Do you like sleek and slender women? Feminists and "fat acceptance" groups want you to think otherwise, but the truth is that your preference is not a perversion or unreasoning discrimination. Modern science has found that thin people are likely to live longer and suffer fewer illnesses than those who are overweight--and there's nothing wrong with wanting a healthy, long-lived mate. Starting a relationship with an obese partner is as unwise as getting involved with an alcoholic or drug addict; you're looking for trouble.
More than 50% of Americans are overweight, according to the most conservative statistics. Worse, many of their doctors aren't bothering to advise them to lose weight. About 300,000 Americans die prematurely each year due to obesity. Support organizations for overweight people are spreading the misinformation that it's impossible to overcome the genetic predisposition for obesity, and that it's possible to be "fit and fat". Nonsense! I've lost 90 pounds myself to reach the ideal weight range, and kept it off for years. Meanwhile, scientific studies have proved that it is more beneficial to weigh less than to exercise regularly--so much for "fit and fat". The concept of the "Big Beautiful Woman" is both ridiculous and dangerous. What we need is a force on the other side, a proponent of healthy lifestyles and of slenderness as a standard of beauty. What we need is...Playboy Magazine!
Yup. As we shall see, by consistently selecting streamlined women for their nude pictorials, Playboy Magazine promotes the right ideals and values, correctly instilling in Americans the notion that thinness should be an absolute prerequisite for desirability. Playboy Magazine should be lauded for daring to place truth above political correctness. The kind of women it presents as sexy are exactly the kind of women we should perceive as sexy. Playboy Playmates aren't just good models, they're good role models.
Playboy Magazine has even gone the extra mile, providing us with actual statistical information about their Playmates of the Month. On the back of every centerfold since the July 1977 issue, there has been a "Playmate Data Sheet" that includes the height, weight, age, etc. of the current Playmate of the Month. With this information, it is possible to compute each Playmate's Body Mass Index (BMI), which is defined as weight in kilograms divided by height in meters squared. For example, the Playmate Data Sheet for Baywatch star and February 1990 Playmate Pamela Anderson lists her weight as 105 pounds and her height as 5'7". At 2.2046 kg/pound, 105 pounds equals 47.628 kg. And at 39.37 inches/meter, 5'7" equals 1.702 meters. So her BMI is 47.628 divided by 2.90 (i.e., 1.702 squared), or 16.4. As we shall see, this is arguably a superb BMI.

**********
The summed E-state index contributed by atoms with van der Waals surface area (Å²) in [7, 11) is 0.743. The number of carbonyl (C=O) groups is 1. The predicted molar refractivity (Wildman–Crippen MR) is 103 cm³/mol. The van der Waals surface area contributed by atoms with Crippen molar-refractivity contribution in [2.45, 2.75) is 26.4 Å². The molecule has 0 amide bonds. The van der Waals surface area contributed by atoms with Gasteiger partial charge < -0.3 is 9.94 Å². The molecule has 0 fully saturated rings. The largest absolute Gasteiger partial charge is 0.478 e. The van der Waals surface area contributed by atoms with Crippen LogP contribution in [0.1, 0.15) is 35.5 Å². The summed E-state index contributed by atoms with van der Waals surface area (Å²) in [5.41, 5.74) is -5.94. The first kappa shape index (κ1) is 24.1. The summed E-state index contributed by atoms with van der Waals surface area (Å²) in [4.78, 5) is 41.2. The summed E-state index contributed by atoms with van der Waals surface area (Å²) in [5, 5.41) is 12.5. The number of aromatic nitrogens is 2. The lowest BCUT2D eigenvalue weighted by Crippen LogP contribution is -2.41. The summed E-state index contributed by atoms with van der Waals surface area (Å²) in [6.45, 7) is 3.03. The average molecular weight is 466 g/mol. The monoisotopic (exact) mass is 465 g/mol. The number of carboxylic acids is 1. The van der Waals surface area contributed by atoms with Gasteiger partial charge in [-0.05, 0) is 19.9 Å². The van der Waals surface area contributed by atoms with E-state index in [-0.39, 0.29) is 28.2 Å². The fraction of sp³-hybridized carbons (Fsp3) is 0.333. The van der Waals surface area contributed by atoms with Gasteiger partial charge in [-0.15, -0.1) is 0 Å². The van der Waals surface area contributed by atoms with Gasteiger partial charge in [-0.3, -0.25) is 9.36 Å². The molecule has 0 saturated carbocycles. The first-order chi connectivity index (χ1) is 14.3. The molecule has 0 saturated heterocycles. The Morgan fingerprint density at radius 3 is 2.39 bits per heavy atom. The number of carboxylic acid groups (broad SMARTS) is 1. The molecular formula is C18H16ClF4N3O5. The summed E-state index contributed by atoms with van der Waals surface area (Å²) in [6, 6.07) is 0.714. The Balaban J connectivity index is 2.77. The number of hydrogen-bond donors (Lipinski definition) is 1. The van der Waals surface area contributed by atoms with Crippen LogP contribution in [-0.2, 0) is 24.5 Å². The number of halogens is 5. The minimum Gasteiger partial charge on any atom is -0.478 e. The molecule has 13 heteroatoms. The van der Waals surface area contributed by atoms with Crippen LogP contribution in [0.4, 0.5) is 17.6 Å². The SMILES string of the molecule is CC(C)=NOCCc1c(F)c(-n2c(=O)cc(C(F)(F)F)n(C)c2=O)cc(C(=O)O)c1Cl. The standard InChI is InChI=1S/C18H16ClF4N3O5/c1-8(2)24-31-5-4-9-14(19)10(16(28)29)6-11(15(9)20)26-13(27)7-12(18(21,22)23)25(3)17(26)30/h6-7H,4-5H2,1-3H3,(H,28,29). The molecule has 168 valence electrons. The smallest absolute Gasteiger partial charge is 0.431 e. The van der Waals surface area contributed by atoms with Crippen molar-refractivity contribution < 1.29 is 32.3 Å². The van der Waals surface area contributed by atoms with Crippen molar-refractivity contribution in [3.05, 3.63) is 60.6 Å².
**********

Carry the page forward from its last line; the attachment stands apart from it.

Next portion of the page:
An easy-to-remember shortcut to get approximately the same result is to multiply weight in pounds by 700, then divide twice by height in inches. Using Pamela Anderson as an example again, 105 pounds times 700 = 73,500. 73,500 divided by 67 inches is 1097, which divided by 67 inches once more is 16.4.
Height, weight, and many other statistics for most Playboy Playmates since
July 1977 are readily available on the Internet through such sources as
Wikipedia, The Internet Movie Database, the electronic document of Playmate
statistics "pmstats.txt" maintained by Jim Dean,
Johnny Corvin, and Doug Ewell, and various other websites. We'll be spending
the rest of this article focusing
and commenting on the small subset of these statistics that pertain to longevity.
Don't worry, it'll be fun, and the facts you learn could improve your life--or save it!
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